Arizona Town Places Plate-Reading Cameras in Fake Cactuses
When you think you’ve seen it all, allow Arizona to relieve you of such tomfoolery. In an unbelievably invasive feat, the town of Paradise Valley has strategically set up license plate reading cameras in fake Saguaro Cactuses. These plates will be sent to a database to match stolen vehicle plates in efforts to limit car-jackings, which one could take a wild guess and say there are a lot of them in and around the greater Phoenix area- but you would be wrong. Auto thefts have been on a rapid decline. So much so that in 2001, according to data provided by the National Insurance Crime Bureau, Arizona was indeed the number one state with reported car thefts. If we follow the data though, there is an undeniable downward trend, an in 2013 Phoenix was ranked the 83rd highest city for stolen vehicles. Town manager Kevin Burke, because I guess town mayor is too passé of a title, claims the camera’s are hidden inside of realistic-looking plastic cacti for aesthetic reasons. That is a bold statement to stand behind. The police department are claiming that the concealment of these cameras is not to keep the data a secret.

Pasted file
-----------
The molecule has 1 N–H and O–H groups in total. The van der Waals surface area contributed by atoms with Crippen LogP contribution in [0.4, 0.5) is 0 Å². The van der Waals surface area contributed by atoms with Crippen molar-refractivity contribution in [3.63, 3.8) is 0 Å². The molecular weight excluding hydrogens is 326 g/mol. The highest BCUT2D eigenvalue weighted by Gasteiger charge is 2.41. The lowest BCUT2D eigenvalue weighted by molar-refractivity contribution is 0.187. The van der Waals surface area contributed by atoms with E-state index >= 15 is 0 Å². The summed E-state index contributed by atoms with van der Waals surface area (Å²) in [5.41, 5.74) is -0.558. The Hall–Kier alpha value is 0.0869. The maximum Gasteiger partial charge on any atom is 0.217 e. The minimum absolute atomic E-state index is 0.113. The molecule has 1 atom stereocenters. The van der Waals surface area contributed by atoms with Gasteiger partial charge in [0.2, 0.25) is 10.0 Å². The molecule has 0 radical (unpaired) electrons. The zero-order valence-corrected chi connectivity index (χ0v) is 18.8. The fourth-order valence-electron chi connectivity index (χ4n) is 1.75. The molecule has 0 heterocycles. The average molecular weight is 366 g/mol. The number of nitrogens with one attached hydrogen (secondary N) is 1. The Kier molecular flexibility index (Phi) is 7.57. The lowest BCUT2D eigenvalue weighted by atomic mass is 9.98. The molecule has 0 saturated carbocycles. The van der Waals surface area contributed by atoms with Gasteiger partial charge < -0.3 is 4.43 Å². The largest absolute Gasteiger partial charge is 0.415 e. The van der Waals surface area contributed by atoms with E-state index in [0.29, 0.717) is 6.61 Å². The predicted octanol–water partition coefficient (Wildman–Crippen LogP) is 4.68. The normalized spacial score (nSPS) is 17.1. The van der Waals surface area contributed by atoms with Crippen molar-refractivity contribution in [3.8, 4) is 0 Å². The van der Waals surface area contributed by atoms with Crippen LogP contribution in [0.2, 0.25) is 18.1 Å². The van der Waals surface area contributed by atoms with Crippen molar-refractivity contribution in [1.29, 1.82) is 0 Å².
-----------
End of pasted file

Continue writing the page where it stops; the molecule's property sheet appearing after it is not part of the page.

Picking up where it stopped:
The cameras were installed in February and the first plate match was made on May 2nd. No arrests were made. Burke makes a statement to Fox 10 that critical examination of data retention will take place “before we turn things up.”
However, with extensive cameras built into the structure of the landscape, the police department can theoretically have a comprehensive map of every community members movement-habits on a whim.